Friday, August 23, 2019

Taff's Well FC

Taff's Well 1 Swansea University 3 - Cymru South

Taff's Well is a semi-rural village located 6 miles to the North of Cardiff known locally as the 'Gates to the Valleys', Taff's Well is distinguished because it contains the only thermal spring in Wales. The tepid water is thought to rise along a fault-line from the Carboniferous Limestone. The Garth Mountain overlooks the village and was the inspiration for the fictional "Ffynnon Garw", featured in the book, and film The Englishman Who Went Up a Hill, But Came Down a Mountain. Taff's Well grew into an important railway junction during the mid to late nineteenth century, when Cardiff was a major global exporter of coal. The railway station, which opened in 1863 is situated on the Rhondda and Merthyr Lines. Services are provided by Transport for Wales northbound to Treherbert, Aberdare, Merthyr Tydfil via Pontypridd and southbound to Cardiff Queen Street and Cardiff Central. The average journey time to Cardiff Central is 20 minutes at a frequency of 6 trains per hour.

The football club was formed at a meeting of interested people in the summer of 1946. Foremost at the meeting were Bill Newman, Elan Gough and John Morley. Two teams were formed and entered into the Cardiff and District League. The Gwaelod y Garth cricket ground "The Ynys", alongside the river provided the clubs first home. This ground was not ideal and in their second year they opened negotiations with Dai Parry, a local Rhiw Dda'r farmer, who provided them with a field. The dressing rooms were in St Mary's church hall, Glan y Llyn. During the inaugural year a successful application was made to join the newly formed South Wales Amateur League. The club soon achieved success and between 1949 and 1956 were runners-up four times and champions twice. They won the old Corinthian Cup in 1954 and were finalists in 1951 and 1953. In 1947 an application to join the Welsh League failed. In those days the pyramid system did not exist. The club entered the Welsh League in 1977.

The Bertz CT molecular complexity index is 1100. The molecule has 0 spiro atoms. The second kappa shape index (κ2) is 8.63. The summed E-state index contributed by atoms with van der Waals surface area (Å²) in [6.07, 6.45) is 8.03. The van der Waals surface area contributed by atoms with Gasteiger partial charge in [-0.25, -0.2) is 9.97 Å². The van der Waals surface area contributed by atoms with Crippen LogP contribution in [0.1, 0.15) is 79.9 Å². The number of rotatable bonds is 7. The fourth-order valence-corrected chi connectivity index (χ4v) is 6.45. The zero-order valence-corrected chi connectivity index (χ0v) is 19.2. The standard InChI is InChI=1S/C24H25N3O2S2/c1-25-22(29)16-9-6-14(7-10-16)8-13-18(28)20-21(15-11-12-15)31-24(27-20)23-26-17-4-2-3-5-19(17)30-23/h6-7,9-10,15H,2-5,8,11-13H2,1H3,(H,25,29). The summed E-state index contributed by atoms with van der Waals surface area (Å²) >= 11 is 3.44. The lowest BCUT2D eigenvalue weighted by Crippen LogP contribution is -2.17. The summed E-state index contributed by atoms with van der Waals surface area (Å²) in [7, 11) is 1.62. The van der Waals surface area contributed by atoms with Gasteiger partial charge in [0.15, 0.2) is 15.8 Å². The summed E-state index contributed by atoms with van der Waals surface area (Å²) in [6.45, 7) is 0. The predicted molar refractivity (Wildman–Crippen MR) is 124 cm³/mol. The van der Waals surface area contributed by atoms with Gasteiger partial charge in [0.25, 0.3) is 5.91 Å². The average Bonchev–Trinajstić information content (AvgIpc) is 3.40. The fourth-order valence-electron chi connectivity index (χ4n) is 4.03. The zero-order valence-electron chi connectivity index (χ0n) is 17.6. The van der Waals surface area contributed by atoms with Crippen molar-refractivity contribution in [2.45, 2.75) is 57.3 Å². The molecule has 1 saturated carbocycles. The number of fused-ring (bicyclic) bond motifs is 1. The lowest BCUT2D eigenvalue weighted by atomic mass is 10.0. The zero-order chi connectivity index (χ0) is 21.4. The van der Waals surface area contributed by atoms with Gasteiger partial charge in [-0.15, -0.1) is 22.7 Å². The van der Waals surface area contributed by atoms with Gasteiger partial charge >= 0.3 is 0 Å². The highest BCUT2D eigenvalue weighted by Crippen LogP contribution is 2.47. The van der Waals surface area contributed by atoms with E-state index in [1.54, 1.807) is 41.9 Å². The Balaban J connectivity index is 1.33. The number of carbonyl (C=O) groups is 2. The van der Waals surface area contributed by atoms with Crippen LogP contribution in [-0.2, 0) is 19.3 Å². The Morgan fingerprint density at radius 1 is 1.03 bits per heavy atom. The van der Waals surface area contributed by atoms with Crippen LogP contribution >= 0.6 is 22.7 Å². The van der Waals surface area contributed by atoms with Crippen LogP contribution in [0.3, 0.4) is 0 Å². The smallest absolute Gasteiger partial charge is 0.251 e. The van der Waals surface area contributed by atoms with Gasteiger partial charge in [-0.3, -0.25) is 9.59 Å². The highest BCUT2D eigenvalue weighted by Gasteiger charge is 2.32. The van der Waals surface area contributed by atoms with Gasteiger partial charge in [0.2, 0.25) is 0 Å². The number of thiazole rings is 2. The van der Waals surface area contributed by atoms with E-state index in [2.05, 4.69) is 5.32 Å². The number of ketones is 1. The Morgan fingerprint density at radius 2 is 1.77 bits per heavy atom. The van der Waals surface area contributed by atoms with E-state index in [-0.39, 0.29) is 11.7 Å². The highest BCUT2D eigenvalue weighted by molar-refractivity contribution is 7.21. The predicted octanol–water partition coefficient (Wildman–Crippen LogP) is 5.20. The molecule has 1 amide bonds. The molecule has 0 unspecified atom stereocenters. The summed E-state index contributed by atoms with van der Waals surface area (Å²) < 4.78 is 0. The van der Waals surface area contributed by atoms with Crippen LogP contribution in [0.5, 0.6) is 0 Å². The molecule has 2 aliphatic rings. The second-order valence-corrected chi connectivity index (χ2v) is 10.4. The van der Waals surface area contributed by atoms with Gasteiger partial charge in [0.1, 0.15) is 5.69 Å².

I travelled to Taff’s Well on one of the frequent train services from Cardiff. From the station it takes around ten minutes to walk to Rhiw’r Ddar. On arrival at the ground I was greeted by Don James (club president), who was manning the turnstile. Don has been involved with the football club since 1960, when he joined as club secretary. This friendly welcome was replicated in the clubhouse where the gentleman behind the bar gave me a programme from a previous match.

Don James
The clubhouse is a shrine to the club’s history and contains a wealth of photographs, programmes and trophies, painting a picture of the club’s progression over the years. There is a licensed bar and a refreshment hatch within the building along with the changing facilities for the players and match officials.

The ground is situated in a picturesque setting with the previously mentioned mountain providing a superb backdrop. The ground is fully railed with hardstanding. On both sides of the pitch are similar raised covered seated stands, one of which contains the dugouts as part of the same structure.

Visitors Swansea University are making good progress since re-joining the Welsh League in 2017. They were certainly in the ascendancy during the early part of this match and anyone assuming a 19:45 kick off rather than 19:30 (I do prefer the traditional earlier start) may have missed the first two goals for the visitors.

The second period saw the home side perform better and following a couple of chances they did reduce the arrears. However, Swansea University always threatened and their third goal wrapped up the points and ensured their first win of the season. The 21:34 service back to Cardiff ran on time and was another reason that I welcomed that 19:30 kick off!

Attendance: ?
Admission: £5:00 
Programme: £2:00 (56 pages)
Tea: £1:00

Click here for a full set of pictures

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